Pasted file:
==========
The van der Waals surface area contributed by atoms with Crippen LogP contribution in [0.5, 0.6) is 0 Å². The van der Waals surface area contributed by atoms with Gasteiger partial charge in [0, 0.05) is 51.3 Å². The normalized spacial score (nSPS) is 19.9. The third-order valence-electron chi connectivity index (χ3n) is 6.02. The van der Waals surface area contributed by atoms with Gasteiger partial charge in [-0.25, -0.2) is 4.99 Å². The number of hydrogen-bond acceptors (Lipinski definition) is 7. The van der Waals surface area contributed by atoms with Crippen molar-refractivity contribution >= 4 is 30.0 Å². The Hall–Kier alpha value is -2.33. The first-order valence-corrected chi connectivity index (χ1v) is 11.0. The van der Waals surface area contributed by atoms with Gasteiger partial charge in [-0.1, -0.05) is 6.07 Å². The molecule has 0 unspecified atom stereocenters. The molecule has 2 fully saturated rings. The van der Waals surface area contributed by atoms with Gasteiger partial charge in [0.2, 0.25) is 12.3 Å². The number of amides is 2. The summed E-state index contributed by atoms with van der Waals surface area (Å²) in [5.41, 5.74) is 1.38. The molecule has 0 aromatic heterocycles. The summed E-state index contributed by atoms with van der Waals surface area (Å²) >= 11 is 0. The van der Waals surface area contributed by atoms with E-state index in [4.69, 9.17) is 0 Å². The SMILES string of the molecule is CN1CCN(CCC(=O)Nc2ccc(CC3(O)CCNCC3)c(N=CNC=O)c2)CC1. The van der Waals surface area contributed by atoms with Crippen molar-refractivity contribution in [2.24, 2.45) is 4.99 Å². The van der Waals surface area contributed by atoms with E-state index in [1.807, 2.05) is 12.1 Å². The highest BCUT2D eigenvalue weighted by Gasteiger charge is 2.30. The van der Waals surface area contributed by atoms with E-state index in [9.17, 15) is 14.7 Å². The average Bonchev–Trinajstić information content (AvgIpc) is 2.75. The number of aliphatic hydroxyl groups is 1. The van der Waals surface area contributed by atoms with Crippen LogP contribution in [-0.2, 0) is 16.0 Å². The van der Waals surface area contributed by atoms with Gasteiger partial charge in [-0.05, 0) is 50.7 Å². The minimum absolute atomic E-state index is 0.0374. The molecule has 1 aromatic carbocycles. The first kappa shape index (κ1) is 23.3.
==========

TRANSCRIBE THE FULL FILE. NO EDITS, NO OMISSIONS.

The van der Waals surface area contributed by atoms with Crippen LogP contribution in [0.5, 0.6) is 0 Å². The van der Waals surface area contributed by atoms with Gasteiger partial charge in [0, 0.05) is 51.3 Å². The normalized spacial score (nSPS) is 19.9. The third-order valence-electron chi connectivity index (χ3n) is 6.02. The van der Waals surface area contributed by atoms with Gasteiger partial charge in [-0.25, -0.2) is 4.99 Å². The number of hydrogen-bond acceptors (Lipinski definition) is 7. The van der Waals surface area contributed by atoms with Crippen molar-refractivity contribution >= 4 is 30.0 Å². The Hall–Kier alpha value is -2.33. The first-order valence-corrected chi connectivity index (χ1v) is 11.0. The van der Waals surface area contributed by atoms with Gasteiger partial charge in [-0.1, -0.05) is 6.07 Å². The molecule has 0 unspecified atom stereocenters. The molecule has 2 fully saturated rings. The van der Waals surface area contributed by atoms with Gasteiger partial charge in [0.2, 0.25) is 12.3 Å². The number of amides is 2. The summed E-state index contributed by atoms with van der Waals surface area (Å²) in [5.41, 5.74) is 1.38. The molecule has 0 aromatic heterocycles. The summed E-state index contributed by atoms with van der Waals surface area (Å²) >= 11 is 0. The van der Waals surface area contributed by atoms with E-state index in [4.69, 9.17) is 0 Å². The SMILES string of the molecule is CN1CCN(CCC(=O)Nc2ccc(CC3(O)CCNCC3)c(N=CNC=O)c2)CC1. The van der Waals surface area contributed by atoms with Crippen molar-refractivity contribution in [2.24, 2.45) is 4.99 Å². The van der Waals surface area contributed by atoms with E-state index in [1.807, 2.05) is 12.1 Å². The highest BCUT2D eigenvalue weighted by Gasteiger charge is 2.30. The van der Waals surface area contributed by atoms with E-state index in [9.17, 15) is 14.7 Å². The average Bonchev–Trinajstić information content (AvgIpc) is 2.75. The number of aliphatic hydroxyl groups is 1. The van der Waals surface area contributed by atoms with Crippen LogP contribution in [-0.2, 0) is 16.0 Å². The van der Waals surface area contributed by atoms with Gasteiger partial charge in [-0.05, 0) is 50.7 Å². The minimum absolute atomic E-state index is 0.0374. The molecule has 1 aromatic carbocycles. The first kappa shape index (κ1) is 23.3.